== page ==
- More than 11,000 community firefighters across Indonesia are readying for a likely El Niño year, better prepared than ever before.
- One community outfit of five volunteers in Sumatra’s province is monitoring the local peatland with the help of a drone procured from the village budget.
- Officials hope that a legal crackdown on farmers burning combined with improved community capacity can limit wildfires this year.
When battling to protect Indonesia’s peatlands during wildfire crises in 2015 and 2019, most volunteer firefighters confronted the infernos with a dire shortage of equipment and technological resources. For community firefighters like Indra My Lubis, that disadvantage is beginning to shift.
Around three years ago, the village of Bathin Sobanga, south of the city of Dumai in Sumatra’s Riau province, used the village budget to procure a drone to help monitor their coverage area, according to Indra.
“It’s been a huge help,” said Indra, who leads Bathin Sobanga’s Masyarakat Peduli Api (MPA), village volunteer firefighters. “We can easily monitor whether there is any smoke.”
Indonesia established a volunteer firefighting network more than a decade ago as the first line of defense against wildfires. Groups of local volunteers were given basic fire training, in the hope that quick interventions by those who knew the ground best would extinguish a blaze before it grew out of control. Manggala Agni, the government fire department run by the Indonesian Ministry of Environment and Forestry, would then be better able to triage resources to battle the worst fires.
However, insufficient investment and a lack of coordination in the early years undermined building capacity in the MPA network, according to several field workers.
“One way of increasing community participation is through the MPA program and there has been a lot of progress, including financial support from the government and the private sector,” Riko Kurniawan, who runs the Riau provincial office of the Indonesian Forum for the Environment (Walhi), a prominent civil society group, told Mongabay.
In 2015, a strong El Niño delayed beyond October the arrival of sustained rains needed to douse wildfires. The result was immolation of around 4.6 million hectares (11.4 million acres) of land in Sumatra and Kalimantan, the Indonesian part of Borneo. One study by Harvard and Columbia universities suggested air pollution generated by the catastrophe may have caused 100,000 early deaths.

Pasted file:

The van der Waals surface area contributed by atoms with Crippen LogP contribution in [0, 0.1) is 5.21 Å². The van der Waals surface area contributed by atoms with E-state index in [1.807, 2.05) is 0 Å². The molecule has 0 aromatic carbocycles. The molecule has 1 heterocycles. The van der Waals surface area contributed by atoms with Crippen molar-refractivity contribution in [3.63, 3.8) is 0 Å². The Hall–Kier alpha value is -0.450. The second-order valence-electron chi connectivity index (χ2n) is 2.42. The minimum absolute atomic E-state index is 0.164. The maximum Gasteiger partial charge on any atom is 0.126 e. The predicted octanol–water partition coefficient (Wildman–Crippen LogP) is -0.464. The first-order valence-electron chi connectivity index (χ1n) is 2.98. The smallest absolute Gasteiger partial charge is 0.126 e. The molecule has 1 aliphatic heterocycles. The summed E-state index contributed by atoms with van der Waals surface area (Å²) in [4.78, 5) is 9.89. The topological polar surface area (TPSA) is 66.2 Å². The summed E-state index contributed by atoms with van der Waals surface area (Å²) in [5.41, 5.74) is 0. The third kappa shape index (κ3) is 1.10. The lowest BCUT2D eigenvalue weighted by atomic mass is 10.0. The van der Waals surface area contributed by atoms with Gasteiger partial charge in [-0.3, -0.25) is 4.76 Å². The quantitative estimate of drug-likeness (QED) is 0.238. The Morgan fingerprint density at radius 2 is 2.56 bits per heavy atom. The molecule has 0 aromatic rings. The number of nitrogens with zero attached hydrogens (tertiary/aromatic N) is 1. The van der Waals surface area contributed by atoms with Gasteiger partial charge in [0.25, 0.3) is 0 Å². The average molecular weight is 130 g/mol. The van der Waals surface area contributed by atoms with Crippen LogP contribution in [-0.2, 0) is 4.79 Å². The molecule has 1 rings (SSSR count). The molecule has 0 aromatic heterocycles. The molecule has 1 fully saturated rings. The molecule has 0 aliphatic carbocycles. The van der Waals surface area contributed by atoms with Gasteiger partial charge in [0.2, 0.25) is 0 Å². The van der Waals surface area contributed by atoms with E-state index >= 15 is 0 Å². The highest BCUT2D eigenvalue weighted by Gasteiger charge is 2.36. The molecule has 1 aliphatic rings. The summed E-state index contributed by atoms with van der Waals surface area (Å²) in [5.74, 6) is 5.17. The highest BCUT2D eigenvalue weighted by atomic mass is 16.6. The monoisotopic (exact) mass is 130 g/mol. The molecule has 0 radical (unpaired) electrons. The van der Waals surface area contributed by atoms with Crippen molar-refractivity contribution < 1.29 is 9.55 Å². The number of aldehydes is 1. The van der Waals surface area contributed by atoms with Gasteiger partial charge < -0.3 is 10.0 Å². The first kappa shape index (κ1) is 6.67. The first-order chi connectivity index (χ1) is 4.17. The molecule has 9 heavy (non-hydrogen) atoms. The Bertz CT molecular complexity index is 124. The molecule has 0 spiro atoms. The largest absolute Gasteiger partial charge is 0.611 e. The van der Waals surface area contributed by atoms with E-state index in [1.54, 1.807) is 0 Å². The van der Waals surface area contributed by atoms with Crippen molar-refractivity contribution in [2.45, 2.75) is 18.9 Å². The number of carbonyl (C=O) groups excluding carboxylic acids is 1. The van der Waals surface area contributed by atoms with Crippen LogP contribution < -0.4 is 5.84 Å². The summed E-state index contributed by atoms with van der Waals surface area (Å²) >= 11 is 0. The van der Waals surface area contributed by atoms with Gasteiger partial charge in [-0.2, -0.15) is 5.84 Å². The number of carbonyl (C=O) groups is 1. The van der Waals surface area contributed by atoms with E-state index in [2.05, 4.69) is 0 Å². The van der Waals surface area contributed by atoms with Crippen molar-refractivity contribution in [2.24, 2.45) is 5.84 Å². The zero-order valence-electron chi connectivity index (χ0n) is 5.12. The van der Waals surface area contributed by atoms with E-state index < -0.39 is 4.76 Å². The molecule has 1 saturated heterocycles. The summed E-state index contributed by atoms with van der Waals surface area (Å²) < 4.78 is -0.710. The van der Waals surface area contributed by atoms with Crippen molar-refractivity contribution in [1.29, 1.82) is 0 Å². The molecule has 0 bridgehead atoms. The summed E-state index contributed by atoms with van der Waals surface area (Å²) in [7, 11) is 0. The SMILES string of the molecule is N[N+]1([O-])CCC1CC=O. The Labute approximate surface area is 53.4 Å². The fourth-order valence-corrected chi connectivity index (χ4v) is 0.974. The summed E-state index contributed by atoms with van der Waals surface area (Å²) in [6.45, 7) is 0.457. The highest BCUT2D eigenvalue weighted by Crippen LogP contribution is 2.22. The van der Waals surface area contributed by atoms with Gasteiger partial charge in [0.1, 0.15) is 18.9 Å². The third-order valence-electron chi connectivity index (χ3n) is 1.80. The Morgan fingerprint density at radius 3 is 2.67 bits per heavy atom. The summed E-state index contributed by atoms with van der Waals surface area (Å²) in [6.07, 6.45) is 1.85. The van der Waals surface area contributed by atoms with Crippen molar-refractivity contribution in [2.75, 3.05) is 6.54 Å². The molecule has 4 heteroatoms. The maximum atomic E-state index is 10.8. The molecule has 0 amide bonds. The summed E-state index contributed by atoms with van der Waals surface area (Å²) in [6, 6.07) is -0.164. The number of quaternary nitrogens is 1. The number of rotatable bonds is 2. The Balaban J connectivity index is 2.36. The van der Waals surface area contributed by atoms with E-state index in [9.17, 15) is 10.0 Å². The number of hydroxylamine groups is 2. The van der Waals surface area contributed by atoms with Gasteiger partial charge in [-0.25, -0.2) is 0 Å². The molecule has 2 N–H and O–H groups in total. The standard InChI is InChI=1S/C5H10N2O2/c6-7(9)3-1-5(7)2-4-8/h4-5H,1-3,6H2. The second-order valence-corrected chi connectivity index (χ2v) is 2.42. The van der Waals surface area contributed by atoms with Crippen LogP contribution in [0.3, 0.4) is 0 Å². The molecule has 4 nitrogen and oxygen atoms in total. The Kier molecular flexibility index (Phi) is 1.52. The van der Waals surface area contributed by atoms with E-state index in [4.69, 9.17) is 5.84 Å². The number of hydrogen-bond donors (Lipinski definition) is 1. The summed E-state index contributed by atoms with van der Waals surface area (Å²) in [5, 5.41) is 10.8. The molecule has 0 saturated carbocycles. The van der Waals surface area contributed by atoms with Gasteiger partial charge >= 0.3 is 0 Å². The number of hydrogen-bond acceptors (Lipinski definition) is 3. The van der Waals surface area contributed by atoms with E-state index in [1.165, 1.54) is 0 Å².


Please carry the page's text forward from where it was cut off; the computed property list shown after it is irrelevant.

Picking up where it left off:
The most recent update by the World Meteorological Organization indicates a 70-80% likelihood of El Niño conditions emerging between July and October this year.
Community liaison officers with Indonesia’s police have been working in the field for weeks, checking blocks in canals built to drain peatlands for plantations, and communicating fire risks to local farmers.
Several high-level officials in Indonesia have made public statements emphasizing that coordination between regional governments, military, police and firefighters has been underway for months.
“Since April we have been coordinating frequently with Polda as well as Kodam, Korem, Polres [military and police commands] all the way down to the villages and companies’ firefighting units,” said Sutarmidji, the governor of Central Kalimantan province, which accounts for around 2.8 million hectares (6.9 million acres) of peatlands, an area more than 35 times larger than New York City.
It takes a village
In a broadcast interview with CNN Indonesia in late June, Laksmi Dhewanthi, the Indonesian environment ministry’s director for climate change, said the role of the community firefighters had been “proven” since President Joko Widodo issued sweeping new policy instructions in 2020 in the hope of finding a “permanent solution” to wildfires.
The number of community firefighters across Indonesia has increased to more than 11,000, and the function of these units is evolving beyond first response to proactive prevention in the community. The community units are increasingly being tasked with ensuring farmers do not burn biomass for any reason, such as to open new land or bring nitrogen back into the soil after harvest.
“The role of the Masyarakat Peduli Api is not only to be prepared to extinguish fires but actually to provide solutions to the community to fulfil their social and economic needs which then benefits the environment,” the ministry’s Laksmi said in the CNN interview.
MPA leader Indra told Mongabay the workload around Bathin Sobanga village had been light in the year to late June compared with previous years, but meteorologists warn this period is still the calm before a possible firestorm.
“People’s knowledge about the dangers of forest fires — it’s already much more aware,” Indra said.
His team of five local volunteers are also better resourced with new firefighting equipment, plus the eye in the sky procured from the village budget.
“I’m not worried,” Indra said. “The MPA stays on standby.”
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